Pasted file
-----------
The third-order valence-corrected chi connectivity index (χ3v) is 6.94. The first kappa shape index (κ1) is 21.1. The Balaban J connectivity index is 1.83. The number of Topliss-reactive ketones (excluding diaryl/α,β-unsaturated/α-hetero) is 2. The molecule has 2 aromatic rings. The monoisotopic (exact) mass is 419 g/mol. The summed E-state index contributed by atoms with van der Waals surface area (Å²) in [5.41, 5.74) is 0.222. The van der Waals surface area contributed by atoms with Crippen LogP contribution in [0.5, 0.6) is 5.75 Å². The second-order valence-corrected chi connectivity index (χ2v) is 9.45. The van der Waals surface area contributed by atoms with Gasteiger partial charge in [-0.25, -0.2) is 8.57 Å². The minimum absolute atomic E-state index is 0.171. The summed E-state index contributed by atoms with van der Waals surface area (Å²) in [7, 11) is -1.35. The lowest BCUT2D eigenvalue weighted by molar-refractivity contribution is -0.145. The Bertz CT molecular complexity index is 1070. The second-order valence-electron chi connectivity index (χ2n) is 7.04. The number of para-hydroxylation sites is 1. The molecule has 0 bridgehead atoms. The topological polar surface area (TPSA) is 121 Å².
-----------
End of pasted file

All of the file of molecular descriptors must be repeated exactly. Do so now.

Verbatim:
The third-order valence-corrected chi connectivity index (χ3v) is 6.94. The first kappa shape index (κ1) is 21.1. The Balaban J connectivity index is 1.83. The number of Topliss-reactive ketones (excluding diaryl/α,β-unsaturated/α-hetero) is 2. The molecule has 2 aromatic rings. The monoisotopic (exact) mass is 419 g/mol. The summed E-state index contributed by atoms with van der Waals surface area (Å²) in [5.41, 5.74) is 0.222. The van der Waals surface area contributed by atoms with Crippen LogP contribution in [0.5, 0.6) is 5.75 Å². The second-order valence-corrected chi connectivity index (χ2v) is 9.45. The van der Waals surface area contributed by atoms with Gasteiger partial charge in [-0.25, -0.2) is 8.57 Å². The minimum absolute atomic E-state index is 0.171. The summed E-state index contributed by atoms with van der Waals surface area (Å²) in [7, 11) is -1.35. The lowest BCUT2D eigenvalue weighted by molar-refractivity contribution is -0.145. The Bertz CT molecular complexity index is 1070. The second-order valence-electron chi connectivity index (χ2n) is 7.04. The number of para-hydroxylation sites is 1. The molecule has 0 bridgehead atoms. The topological polar surface area (TPSA) is 121 Å².